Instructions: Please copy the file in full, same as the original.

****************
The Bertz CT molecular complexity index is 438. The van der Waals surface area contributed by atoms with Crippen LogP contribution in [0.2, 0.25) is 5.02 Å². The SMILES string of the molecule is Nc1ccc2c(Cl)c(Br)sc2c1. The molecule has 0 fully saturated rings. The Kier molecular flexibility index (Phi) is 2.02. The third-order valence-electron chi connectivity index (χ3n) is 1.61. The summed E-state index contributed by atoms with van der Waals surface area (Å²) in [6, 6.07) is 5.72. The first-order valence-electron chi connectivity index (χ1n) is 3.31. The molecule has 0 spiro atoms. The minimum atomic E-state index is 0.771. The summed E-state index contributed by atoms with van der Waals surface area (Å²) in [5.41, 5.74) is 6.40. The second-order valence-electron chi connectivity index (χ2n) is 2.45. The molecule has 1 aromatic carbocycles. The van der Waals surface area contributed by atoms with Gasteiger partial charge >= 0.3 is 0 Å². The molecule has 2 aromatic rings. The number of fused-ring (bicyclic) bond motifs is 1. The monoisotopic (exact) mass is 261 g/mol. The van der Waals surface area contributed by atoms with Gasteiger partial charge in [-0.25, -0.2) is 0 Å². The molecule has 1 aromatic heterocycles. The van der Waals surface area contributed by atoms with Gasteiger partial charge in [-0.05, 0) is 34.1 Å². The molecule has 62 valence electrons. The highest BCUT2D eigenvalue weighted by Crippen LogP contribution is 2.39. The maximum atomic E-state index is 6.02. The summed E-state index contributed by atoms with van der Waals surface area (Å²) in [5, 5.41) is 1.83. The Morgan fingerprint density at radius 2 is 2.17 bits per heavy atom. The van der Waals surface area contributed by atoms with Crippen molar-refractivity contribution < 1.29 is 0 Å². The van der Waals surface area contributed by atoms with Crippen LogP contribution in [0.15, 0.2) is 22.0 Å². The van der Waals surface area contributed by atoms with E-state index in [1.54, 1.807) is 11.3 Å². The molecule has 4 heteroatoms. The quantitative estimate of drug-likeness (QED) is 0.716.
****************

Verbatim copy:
The Bertz CT molecular complexity index is 438. The van der Waals surface area contributed by atoms with Crippen LogP contribution in [0.2, 0.25) is 5.02 Å². The SMILES string of the molecule is Nc1ccc2c(Cl)c(Br)sc2c1. The molecule has 0 fully saturated rings. The Kier molecular flexibility index (Phi) is 2.02. The third-order valence-electron chi connectivity index (χ3n) is 1.61. The summed E-state index contributed by atoms with van der Waals surface area (Å²) in [6, 6.07) is 5.72. The first-order valence-electron chi connectivity index (χ1n) is 3.31. The molecule has 0 spiro atoms. The minimum atomic E-state index is 0.771. The summed E-state index contributed by atoms with van der Waals surface area (Å²) in [5.41, 5.74) is 6.40. The second-order valence-electron chi connectivity index (χ2n) is 2.45. The molecule has 1 aromatic carbocycles. The van der Waals surface area contributed by atoms with Gasteiger partial charge >= 0.3 is 0 Å². The molecule has 2 aromatic rings. The number of fused-ring (bicyclic) bond motifs is 1. The monoisotopic (exact) mass is 261 g/mol. The van der Waals surface area contributed by atoms with Gasteiger partial charge in [-0.25, -0.2) is 0 Å². The molecule has 1 aromatic heterocycles. The van der Waals surface area contributed by atoms with Gasteiger partial charge in [-0.05, 0) is 34.1 Å². The molecule has 62 valence electrons. The highest BCUT2D eigenvalue weighted by Crippen LogP contribution is 2.39. The maximum atomic E-state index is 6.02. The summed E-state index contributed by atoms with van der Waals surface area (Å²) in [5, 5.41) is 1.83. The Morgan fingerprint density at radius 2 is 2.17 bits per heavy atom. The van der Waals surface area contributed by atoms with Crippen molar-refractivity contribution < 1.29 is 0 Å². The van der Waals surface area contributed by atoms with Crippen LogP contribution in [0.15, 0.2) is 22.0 Å². The van der Waals surface area contributed by atoms with E-state index in [1.54, 1.807) is 11.3 Å². The molecule has 4 heteroatoms. The quantitative estimate of drug-likeness (QED) is 0.716.